Comments from readers: –
1. It’s a good initiative. But the government should give some remuneration as per the market value and verify the purpose of the structures built.
2. I don’t agree completely. If land on the way is the only meaningful property a person owns, whether inherited or bought with hard-earned money, then it is not right for anyone to expect them to part with it for nothing. If anyone willingly donates then no issue, but blackmailing by putting development on a standstill by giving this excuse is not ‘sabka saath, sabka vikas’…. Reasonable compensation is not only right but in some cases also a necessity wherein unemployed persons can only manage to ‘scavenge’ for money in lieu of their land to start something of their own.
3. Till today most of the eastern Arunachal districts’ populace never asked for any compensation for road or other government establishments and the word ‘compensation’ was unheard for such developmental activities, but now the trend of western Arunachal is going to engulf the whole of Arunachal. If this trend of demanding compensation for each inch of land continues, the government will have to incur a huge amount of fund only for compensation payment.
4. Land is a cultural and emotional heritage of tribal culture. Besides land, farmers have nothing else. Donating land would mean donating a fair share of our income or a cent of its source at the least. The plot could have been used for agricultural purposes by the farmers, and there’s nothing wrong in paying compensation for the same. What’s wrong with the right amount of compensation being paid?
5. Yes, this would help the state government avoid compensation. This saved money can be deployed in important projects or in supplementing existing projects. Also, it would prevent eviction and other inevitable issues. In the present scenario, people consciously build infrastructures around or near government proposed areas as a way to demand compensation. Many see it as an investment opportunity. I believe this culture will be reduced if the proposed policy comes into effect.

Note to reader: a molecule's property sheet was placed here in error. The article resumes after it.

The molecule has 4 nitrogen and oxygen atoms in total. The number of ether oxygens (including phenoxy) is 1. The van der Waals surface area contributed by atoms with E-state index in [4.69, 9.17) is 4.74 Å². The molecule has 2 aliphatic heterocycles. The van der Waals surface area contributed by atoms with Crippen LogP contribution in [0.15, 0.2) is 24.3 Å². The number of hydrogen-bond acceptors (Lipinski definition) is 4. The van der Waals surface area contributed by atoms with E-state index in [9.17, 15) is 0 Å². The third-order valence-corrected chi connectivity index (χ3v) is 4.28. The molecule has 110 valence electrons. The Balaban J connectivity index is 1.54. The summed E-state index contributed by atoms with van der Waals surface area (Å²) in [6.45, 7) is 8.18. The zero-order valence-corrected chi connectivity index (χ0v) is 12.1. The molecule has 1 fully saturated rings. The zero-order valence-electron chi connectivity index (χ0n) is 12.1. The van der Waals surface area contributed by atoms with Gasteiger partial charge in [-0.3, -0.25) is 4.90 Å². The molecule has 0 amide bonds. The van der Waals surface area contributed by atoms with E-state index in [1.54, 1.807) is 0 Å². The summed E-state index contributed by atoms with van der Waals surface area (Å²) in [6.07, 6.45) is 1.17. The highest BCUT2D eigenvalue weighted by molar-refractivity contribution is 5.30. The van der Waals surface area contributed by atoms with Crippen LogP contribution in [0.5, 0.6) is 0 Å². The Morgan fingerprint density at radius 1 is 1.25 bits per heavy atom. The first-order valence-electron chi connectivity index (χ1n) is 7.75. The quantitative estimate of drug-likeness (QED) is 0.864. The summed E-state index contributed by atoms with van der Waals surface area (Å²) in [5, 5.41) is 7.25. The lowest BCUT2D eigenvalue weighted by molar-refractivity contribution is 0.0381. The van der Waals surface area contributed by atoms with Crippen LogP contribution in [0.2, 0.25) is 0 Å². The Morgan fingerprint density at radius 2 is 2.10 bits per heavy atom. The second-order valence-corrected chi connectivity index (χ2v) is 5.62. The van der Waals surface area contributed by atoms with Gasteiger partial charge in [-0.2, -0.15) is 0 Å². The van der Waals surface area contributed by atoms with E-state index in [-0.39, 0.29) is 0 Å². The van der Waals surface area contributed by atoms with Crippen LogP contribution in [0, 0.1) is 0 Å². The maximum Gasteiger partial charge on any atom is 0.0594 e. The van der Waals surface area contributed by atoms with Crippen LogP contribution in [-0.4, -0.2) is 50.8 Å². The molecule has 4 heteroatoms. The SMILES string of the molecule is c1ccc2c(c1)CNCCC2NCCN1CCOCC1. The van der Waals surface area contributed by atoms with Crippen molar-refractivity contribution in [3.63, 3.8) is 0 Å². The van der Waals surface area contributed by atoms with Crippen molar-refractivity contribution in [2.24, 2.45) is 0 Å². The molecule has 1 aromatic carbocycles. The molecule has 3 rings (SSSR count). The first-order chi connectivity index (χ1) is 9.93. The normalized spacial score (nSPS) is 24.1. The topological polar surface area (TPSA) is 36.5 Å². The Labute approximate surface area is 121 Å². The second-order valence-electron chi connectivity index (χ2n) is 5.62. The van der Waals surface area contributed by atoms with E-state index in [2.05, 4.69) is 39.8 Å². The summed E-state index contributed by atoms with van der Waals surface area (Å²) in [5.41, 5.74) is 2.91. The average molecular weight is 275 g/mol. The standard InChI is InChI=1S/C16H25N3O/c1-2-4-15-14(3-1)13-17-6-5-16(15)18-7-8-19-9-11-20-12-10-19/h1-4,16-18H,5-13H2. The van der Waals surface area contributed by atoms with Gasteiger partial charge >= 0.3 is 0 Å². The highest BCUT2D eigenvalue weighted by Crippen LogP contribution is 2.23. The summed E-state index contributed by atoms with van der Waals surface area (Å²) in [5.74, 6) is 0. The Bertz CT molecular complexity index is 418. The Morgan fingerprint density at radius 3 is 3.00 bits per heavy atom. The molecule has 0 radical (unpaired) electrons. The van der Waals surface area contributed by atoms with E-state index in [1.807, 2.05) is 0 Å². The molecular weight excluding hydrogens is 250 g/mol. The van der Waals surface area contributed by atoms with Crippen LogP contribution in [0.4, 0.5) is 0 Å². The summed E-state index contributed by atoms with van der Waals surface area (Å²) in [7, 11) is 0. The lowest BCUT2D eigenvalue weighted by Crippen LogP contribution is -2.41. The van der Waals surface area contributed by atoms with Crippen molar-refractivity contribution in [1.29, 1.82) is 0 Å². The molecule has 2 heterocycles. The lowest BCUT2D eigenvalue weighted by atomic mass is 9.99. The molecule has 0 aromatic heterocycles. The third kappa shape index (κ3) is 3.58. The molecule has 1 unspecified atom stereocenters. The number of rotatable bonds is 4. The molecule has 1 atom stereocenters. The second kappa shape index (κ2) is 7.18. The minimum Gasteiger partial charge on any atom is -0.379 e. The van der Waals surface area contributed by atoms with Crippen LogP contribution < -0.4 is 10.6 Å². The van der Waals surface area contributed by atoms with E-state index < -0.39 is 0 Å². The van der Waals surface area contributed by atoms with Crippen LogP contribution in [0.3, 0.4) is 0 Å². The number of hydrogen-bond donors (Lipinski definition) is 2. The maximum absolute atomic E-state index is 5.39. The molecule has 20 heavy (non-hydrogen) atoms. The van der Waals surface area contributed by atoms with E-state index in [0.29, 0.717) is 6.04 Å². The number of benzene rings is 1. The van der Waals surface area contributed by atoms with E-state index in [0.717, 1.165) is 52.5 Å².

6. All this is the government’s fault. It started paying huge money without verification and now everyone wants a share of what it started and it cannot pay. This is precise example of digging one’s own grave.
7. Agreed totally. The compensation issue has already delayed the Trans-Arunachal Highway’s (TAH) Potin-Pangin stretch, which was originally sanctioned during the visit of the then prime minister, Manmohan Singh, in 2008. More than a decade has elapsed but this particular portion is yet to be built. Others in the western and eastern portions are reaping the benefits of good quality two-lane TAH roads, because they had no issue with the compensation disbursed by the government. In some portions, people have not even claimed compensation; rather they facilitated early execution and completion of projects. They formed committees to look after the issues requiring intervention of the locals/community, as and when raised by the concessionaire. We really need to introspect our approach in building infrastructure, be it road projects, building projects, hydro projects, etc. We cannot keep on blaming the government alone for doing nothing.
8. I don’t agree with this statement. Sometimes it may apply to the rich, but not to the poor. They don’t have land for their own use; how can they donate land to the government?
9. Compensation should be given to the genuine ones. But illegal property construction and false/fake bills should be stopped.
10. Although unethical on their part, this has come to this point due to the mindless greed of our people, who have been infected with the selfish desire to extract money in the form of compensation or contract works from such projects. One will come across so-called intellectuals, including officers, obstructing important road projects, like those under the PMGSY, or creating unnecessary hurdles only for want of compensation.
11. Who will give land without enforcement? The government must realize that India’s GDP mainly depends upon having good road connectivity. Some roads will be economically profitable and some roads will be socio-economically profitable. One way or other, direct or indirect income or economical growth of the country depends upon transportation, either by waterways, railways, airways or roadways. Out of these, the road sector is playing a major role. The government must realize that enforcement is a part of planning or development, but not at the cost of people’s lives.
12. Our people who claim compensation for rivulets, rocky hills, mountains shouldn’t be given even a penny. However, compensation must be given to those who earn food and livelihood from their paddy fields, orchards, etc, and have standing structures along the RoW.